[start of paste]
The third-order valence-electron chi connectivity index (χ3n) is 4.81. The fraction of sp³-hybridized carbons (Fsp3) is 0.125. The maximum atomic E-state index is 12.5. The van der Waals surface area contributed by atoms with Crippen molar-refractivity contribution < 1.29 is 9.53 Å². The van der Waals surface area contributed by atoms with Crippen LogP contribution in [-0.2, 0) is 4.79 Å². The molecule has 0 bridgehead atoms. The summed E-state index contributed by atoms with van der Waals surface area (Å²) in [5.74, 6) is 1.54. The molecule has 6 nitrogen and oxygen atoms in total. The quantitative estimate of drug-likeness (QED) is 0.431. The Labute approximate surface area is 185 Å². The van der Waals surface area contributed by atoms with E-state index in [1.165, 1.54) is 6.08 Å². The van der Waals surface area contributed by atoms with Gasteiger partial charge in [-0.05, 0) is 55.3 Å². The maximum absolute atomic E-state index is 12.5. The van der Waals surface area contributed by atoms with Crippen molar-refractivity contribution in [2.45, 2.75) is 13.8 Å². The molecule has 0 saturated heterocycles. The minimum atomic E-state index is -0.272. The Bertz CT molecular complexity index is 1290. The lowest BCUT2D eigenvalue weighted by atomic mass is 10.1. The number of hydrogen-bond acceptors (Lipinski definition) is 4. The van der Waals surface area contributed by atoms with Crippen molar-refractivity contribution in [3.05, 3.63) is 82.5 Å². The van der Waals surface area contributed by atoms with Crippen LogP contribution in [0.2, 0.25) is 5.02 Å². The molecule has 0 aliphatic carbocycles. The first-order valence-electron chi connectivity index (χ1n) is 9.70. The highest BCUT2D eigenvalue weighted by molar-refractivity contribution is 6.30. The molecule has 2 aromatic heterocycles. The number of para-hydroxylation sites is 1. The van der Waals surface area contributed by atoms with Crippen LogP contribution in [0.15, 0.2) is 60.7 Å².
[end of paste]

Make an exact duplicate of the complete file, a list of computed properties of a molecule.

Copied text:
The third-order valence-electron chi connectivity index (χ3n) is 4.81. The fraction of sp³-hybridized carbons (Fsp3) is 0.125. The maximum atomic E-state index is 12.5. The van der Waals surface area contributed by atoms with Crippen molar-refractivity contribution < 1.29 is 9.53 Å². The van der Waals surface area contributed by atoms with Crippen LogP contribution in [-0.2, 0) is 4.79 Å². The molecule has 0 bridgehead atoms. The summed E-state index contributed by atoms with van der Waals surface area (Å²) in [5.74, 6) is 1.54. The molecule has 6 nitrogen and oxygen atoms in total. The quantitative estimate of drug-likeness (QED) is 0.431. The Labute approximate surface area is 185 Å². The van der Waals surface area contributed by atoms with E-state index in [1.165, 1.54) is 6.08 Å². The van der Waals surface area contributed by atoms with Gasteiger partial charge in [-0.05, 0) is 55.3 Å². The maximum absolute atomic E-state index is 12.5. The van der Waals surface area contributed by atoms with Crippen molar-refractivity contribution in [2.45, 2.75) is 13.8 Å². The molecule has 0 saturated heterocycles. The minimum atomic E-state index is -0.272. The Bertz CT molecular complexity index is 1290. The lowest BCUT2D eigenvalue weighted by atomic mass is 10.1. The number of hydrogen-bond acceptors (Lipinski definition) is 4. The van der Waals surface area contributed by atoms with Crippen molar-refractivity contribution in [3.05, 3.63) is 82.5 Å². The van der Waals surface area contributed by atoms with Crippen LogP contribution in [0.2, 0.25) is 5.02 Å². The molecule has 0 aliphatic carbocycles. The first-order valence-electron chi connectivity index (χ1n) is 9.70. The highest BCUT2D eigenvalue weighted by molar-refractivity contribution is 6.30. The molecule has 2 aromatic heterocycles. The number of para-hydroxylation sites is 1. The van der Waals surface area contributed by atoms with Crippen LogP contribution in [0.15, 0.2) is 60.7 Å².